Candidates' policy proposals

Mr Woo has made political reform his top priority and aims to achieve universal suffrage in 15 years.
Mr Woo has made political reform his top priority and aims to achieve universal suffrage in 15 years.

Only retired judge Woo Kwok Hing and lawmaker Regina Ip have officially announced their bid for the city's top job so far.

Both have unveiled policy proposals touching on areas from security, education and welfare to land and housing.

Mr Woo, who laid out his proposals in a 47-page booklet a day before Mrs Ip launched her election campaign earlier this month, has made political reform his top priority.

On Dec 14, the 70-year-old former justice told reporters he would restart the political reform process if elected and aims to achieve universal suffrage for the Legislative Council and Chief Executive elections in 15 years.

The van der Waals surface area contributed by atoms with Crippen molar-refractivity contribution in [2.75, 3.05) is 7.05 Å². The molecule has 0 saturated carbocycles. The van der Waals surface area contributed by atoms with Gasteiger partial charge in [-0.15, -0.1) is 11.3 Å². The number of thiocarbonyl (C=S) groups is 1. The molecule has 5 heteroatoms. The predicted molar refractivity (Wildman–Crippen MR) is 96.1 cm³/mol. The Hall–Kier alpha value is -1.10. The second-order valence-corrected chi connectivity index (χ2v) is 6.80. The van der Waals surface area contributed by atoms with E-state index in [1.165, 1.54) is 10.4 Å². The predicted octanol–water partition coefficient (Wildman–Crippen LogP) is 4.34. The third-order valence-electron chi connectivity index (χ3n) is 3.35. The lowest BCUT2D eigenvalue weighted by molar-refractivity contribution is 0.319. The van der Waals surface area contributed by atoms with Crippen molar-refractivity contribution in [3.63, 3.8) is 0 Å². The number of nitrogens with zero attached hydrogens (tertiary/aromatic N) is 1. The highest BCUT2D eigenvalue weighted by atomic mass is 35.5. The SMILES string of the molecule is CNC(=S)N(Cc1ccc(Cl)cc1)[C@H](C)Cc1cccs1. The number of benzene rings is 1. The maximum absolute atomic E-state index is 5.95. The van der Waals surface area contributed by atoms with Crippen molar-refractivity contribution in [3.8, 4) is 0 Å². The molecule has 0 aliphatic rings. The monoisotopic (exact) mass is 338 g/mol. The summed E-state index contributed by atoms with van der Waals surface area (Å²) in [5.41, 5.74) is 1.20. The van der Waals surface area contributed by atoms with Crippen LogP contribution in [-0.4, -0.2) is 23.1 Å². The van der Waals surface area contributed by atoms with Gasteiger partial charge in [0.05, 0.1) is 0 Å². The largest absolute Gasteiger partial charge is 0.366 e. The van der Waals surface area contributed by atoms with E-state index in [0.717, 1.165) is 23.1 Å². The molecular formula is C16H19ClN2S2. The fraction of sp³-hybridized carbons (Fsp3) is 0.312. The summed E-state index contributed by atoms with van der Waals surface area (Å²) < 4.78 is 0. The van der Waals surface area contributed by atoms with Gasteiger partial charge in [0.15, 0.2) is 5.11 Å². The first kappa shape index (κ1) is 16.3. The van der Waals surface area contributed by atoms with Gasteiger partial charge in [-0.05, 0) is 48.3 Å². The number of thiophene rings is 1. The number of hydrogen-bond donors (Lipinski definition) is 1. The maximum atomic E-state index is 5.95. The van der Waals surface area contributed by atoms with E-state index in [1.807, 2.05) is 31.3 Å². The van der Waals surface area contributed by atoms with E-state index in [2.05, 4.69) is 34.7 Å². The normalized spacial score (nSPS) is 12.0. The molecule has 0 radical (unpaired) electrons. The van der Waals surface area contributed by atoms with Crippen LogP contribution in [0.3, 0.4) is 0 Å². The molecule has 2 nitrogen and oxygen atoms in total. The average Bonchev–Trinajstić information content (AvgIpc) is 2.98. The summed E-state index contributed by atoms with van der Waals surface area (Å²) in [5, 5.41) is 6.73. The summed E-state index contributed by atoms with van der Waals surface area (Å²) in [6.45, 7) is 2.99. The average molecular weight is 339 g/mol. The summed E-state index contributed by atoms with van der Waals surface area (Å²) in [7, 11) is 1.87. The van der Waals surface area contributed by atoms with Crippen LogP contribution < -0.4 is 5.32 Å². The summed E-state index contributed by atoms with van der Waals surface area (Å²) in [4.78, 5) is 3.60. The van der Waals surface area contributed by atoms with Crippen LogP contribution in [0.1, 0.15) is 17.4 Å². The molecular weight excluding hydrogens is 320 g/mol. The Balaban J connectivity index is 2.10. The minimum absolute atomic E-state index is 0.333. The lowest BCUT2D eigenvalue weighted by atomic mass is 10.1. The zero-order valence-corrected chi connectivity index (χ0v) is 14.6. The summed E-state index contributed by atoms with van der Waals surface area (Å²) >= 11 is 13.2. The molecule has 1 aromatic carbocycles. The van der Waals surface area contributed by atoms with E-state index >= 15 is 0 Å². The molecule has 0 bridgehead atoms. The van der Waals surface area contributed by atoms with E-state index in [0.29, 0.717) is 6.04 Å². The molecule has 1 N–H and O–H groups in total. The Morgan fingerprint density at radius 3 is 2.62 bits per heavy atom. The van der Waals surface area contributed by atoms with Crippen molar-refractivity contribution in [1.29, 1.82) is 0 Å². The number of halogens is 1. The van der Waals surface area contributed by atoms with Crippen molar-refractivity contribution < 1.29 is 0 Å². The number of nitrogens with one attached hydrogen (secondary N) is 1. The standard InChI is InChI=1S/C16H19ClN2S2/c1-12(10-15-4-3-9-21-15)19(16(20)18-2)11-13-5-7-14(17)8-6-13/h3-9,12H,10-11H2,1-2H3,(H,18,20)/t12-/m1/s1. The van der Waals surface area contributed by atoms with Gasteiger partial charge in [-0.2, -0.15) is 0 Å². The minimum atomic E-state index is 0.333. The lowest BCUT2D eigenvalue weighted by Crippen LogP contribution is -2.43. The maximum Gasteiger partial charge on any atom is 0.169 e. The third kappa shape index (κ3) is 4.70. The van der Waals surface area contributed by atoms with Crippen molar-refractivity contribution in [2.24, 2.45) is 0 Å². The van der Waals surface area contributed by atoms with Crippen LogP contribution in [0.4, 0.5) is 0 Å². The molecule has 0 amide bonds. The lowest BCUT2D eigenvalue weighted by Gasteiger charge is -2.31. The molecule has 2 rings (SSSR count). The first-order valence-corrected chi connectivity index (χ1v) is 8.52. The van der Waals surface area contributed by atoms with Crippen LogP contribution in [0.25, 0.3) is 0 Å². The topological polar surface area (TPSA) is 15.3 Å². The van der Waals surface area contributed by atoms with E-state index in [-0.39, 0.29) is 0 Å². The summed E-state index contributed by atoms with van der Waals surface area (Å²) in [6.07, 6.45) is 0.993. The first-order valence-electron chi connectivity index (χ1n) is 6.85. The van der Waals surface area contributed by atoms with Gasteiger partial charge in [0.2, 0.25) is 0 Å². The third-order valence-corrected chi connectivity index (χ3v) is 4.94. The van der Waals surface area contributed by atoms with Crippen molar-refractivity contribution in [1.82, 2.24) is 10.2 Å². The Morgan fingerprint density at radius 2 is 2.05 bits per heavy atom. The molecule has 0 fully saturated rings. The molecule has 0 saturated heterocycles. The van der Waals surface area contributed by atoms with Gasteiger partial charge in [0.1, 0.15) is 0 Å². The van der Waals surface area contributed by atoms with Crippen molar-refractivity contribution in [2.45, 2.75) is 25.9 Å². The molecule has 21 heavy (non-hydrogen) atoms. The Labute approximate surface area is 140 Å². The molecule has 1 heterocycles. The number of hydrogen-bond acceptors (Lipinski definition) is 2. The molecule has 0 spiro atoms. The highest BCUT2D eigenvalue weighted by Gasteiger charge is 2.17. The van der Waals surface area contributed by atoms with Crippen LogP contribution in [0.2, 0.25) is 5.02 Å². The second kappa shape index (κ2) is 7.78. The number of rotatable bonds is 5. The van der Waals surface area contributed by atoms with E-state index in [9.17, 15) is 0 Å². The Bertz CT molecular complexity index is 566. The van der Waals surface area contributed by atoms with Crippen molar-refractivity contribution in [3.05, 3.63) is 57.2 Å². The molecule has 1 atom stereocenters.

Listing it as the most urgent task, Mr Woo said deep social divisions and polarisation in Hong Kong today have to be resolved in five years or else it will be tough to revive the economy.

And to achieve universal suffrage, he aimed to enlarge the voter base of the Election Committee from 250,000 to three million voters in the next two terms of government.

He said there is no rush to enact the controversial Basic Law Article 23 security law before a political reform Bill is passed. In contrast, Mrs Ip has pledged to revive Article 23 to tighten national security.

Both have vowed to increase public housing if elected.

Mr Woo proposes to develop unused farmland for housing and businesses, while Mrs Ip said she will consider developing parts of Hong Kong's country parks to ease the housing shortage.

Joyce Lim

A version of this article appeared in the print edition of The Straits Times on December 29, 2016, with the headline 'Candidates' policy proposals'. Print Edition | Subscribe